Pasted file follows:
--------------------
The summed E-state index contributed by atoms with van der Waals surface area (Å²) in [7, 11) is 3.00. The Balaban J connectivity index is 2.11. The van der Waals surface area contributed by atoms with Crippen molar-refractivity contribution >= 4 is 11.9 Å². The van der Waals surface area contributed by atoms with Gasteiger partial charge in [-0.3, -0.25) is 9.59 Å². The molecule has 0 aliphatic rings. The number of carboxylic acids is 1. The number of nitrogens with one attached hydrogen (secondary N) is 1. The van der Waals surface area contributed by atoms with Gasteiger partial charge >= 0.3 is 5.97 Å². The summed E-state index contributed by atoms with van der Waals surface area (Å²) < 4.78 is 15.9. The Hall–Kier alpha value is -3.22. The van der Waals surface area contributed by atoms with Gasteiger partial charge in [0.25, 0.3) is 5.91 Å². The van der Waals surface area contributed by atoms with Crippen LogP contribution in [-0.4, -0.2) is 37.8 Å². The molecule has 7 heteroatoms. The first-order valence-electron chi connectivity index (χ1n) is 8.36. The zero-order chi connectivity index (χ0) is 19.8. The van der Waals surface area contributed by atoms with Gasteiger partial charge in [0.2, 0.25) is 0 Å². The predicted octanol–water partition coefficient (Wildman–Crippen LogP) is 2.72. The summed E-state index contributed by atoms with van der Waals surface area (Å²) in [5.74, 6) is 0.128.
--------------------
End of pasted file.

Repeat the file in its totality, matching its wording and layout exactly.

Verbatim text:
The summed E-state index contributed by atoms with van der Waals surface area (Å²) in [7, 11) is 3.00. The Balaban J connectivity index is 2.11. The van der Waals surface area contributed by atoms with Crippen molar-refractivity contribution >= 4 is 11.9 Å². The van der Waals surface area contributed by atoms with Gasteiger partial charge in [-0.3, -0.25) is 9.59 Å². The molecule has 0 aliphatic rings. The number of carboxylic acids is 1. The number of nitrogens with one attached hydrogen (secondary N) is 1. The van der Waals surface area contributed by atoms with Gasteiger partial charge >= 0.3 is 5.97 Å². The summed E-state index contributed by atoms with van der Waals surface area (Å²) < 4.78 is 15.9. The Hall–Kier alpha value is -3.22. The van der Waals surface area contributed by atoms with Gasteiger partial charge in [0.25, 0.3) is 5.91 Å². The van der Waals surface area contributed by atoms with Crippen LogP contribution in [-0.4, -0.2) is 37.8 Å². The molecule has 7 heteroatoms. The first-order valence-electron chi connectivity index (χ1n) is 8.36. The zero-order chi connectivity index (χ0) is 19.8. The van der Waals surface area contributed by atoms with Gasteiger partial charge in [0.2, 0.25) is 0 Å². The predicted octanol–water partition coefficient (Wildman–Crippen LogP) is 2.72. The summed E-state index contributed by atoms with van der Waals surface area (Å²) in [5.74, 6) is 0.128.